FORT HOOD, Texas (KXAN) - It's physically demanding, but also a test of having to make split second decisions and skills and ability to hit a target up to a mile away.
But there was also intel to share between the Austin Police Department's SWAT and snipers from Fort Hood's 3rd Cavalry Regiment.
"Military's rules of engagement have gotten very strict over the last few years," said Jeff Dwyer with the Austin Police Department. "That kind of reflects the police department. We have very strict rules of engagement. It has to be certain circumstances where you can actually use lethal force."
"They can train us to shoot through glass, which is something we don't do a lot of," Trinity Ison with the cavalry unit said. "It's something that they have to plan for and be ready to execute at any given time."
Police say working with the military is critical, but there are some differences. Austin officers generally work with targets within a 30 yard range. The military's targets are much further than that. Soldiers train to strike a mile away, but need more knowledge to fight in populated areas.
"Because you have magnified optics and you're able to see greater detail," Dwyer said. "A lot of the times as a sniper and you're passing that information along to the rest of the either the officers on scene."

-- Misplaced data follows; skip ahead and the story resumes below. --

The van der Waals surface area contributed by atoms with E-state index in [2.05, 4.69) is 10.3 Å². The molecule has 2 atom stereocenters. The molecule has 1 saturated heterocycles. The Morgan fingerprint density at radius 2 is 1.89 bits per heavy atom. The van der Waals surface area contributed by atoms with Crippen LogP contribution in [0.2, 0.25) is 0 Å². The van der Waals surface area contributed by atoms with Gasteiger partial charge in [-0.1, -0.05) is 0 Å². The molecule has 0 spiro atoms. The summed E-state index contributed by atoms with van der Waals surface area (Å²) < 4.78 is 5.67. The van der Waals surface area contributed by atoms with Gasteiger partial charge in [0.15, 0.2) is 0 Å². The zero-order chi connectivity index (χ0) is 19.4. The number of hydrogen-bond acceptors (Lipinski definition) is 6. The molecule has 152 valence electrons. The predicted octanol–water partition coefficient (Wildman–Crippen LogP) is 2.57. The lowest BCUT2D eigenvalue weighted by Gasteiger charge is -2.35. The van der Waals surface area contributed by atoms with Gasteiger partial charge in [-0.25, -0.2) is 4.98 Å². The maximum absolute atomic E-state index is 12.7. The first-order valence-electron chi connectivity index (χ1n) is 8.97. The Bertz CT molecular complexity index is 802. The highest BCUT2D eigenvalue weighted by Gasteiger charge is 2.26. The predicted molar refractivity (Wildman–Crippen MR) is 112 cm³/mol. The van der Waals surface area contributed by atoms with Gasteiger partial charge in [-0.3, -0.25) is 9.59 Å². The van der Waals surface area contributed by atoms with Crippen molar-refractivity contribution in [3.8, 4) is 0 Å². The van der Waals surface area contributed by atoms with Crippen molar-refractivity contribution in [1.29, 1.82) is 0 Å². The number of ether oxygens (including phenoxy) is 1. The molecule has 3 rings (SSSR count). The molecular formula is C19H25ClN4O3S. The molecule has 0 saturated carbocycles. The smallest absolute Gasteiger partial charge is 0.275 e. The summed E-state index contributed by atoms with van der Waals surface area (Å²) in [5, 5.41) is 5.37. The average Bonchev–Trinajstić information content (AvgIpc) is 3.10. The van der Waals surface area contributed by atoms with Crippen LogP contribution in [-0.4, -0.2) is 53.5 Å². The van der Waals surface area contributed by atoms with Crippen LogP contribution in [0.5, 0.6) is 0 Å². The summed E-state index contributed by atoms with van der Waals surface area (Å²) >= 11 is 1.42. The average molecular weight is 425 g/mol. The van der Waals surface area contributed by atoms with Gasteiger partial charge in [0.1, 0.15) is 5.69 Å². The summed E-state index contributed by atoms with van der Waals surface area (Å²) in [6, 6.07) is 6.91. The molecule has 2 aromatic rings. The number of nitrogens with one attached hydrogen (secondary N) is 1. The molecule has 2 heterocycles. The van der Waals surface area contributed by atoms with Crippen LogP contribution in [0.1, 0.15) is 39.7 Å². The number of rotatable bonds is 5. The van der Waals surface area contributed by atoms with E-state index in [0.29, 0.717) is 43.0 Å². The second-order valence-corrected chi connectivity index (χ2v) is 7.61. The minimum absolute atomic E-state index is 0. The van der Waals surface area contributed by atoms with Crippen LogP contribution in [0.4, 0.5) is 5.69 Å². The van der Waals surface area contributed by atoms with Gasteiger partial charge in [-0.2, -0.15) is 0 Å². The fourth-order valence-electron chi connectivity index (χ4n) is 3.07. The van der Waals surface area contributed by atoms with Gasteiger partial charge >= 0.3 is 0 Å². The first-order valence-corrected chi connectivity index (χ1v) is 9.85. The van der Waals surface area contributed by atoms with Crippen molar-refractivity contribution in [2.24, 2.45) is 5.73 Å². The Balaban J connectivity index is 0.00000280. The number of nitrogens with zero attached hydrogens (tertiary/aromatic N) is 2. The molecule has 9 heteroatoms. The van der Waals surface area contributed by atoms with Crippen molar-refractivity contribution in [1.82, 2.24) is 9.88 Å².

Taking out targets is critical, but knowing how to read people is just as important.
"You've got criminal gangs," said John Roure of Operation Enduring Support. "You've got probably a bad element, which is a small element to the population".
It's the first time they've trained together but based on how much both sides have gained, they'll likely meet again for a second round.
Mack Brown's attorney and the university's new athletics director say the Texas coach has not resigned, denying a report that Brown was ready to step down after 16 seasons with the Longhorns.
A large majority of the crowd that poured into Austin City Hall on Tuesday night was disappointed with the Parks and Recreation Department's decision to approve a smaller off leash area at Auditorium Shores.
The top prosecutor in Travis County found herself on the witness stand Tuesday to answer questions about her professional and personal history along with her history of alcohol.
A proposal to build a highway in south Austin is getting mixed reviews from neighbors.
An Austin man has been convicted in a human smuggling case in which a teen says she was forced to wear revealing clothes and sexually assaulted while bound for New Jersey.
An historic early December cold spell is slowly waning, but temperatures will remain well below average for a couple more days.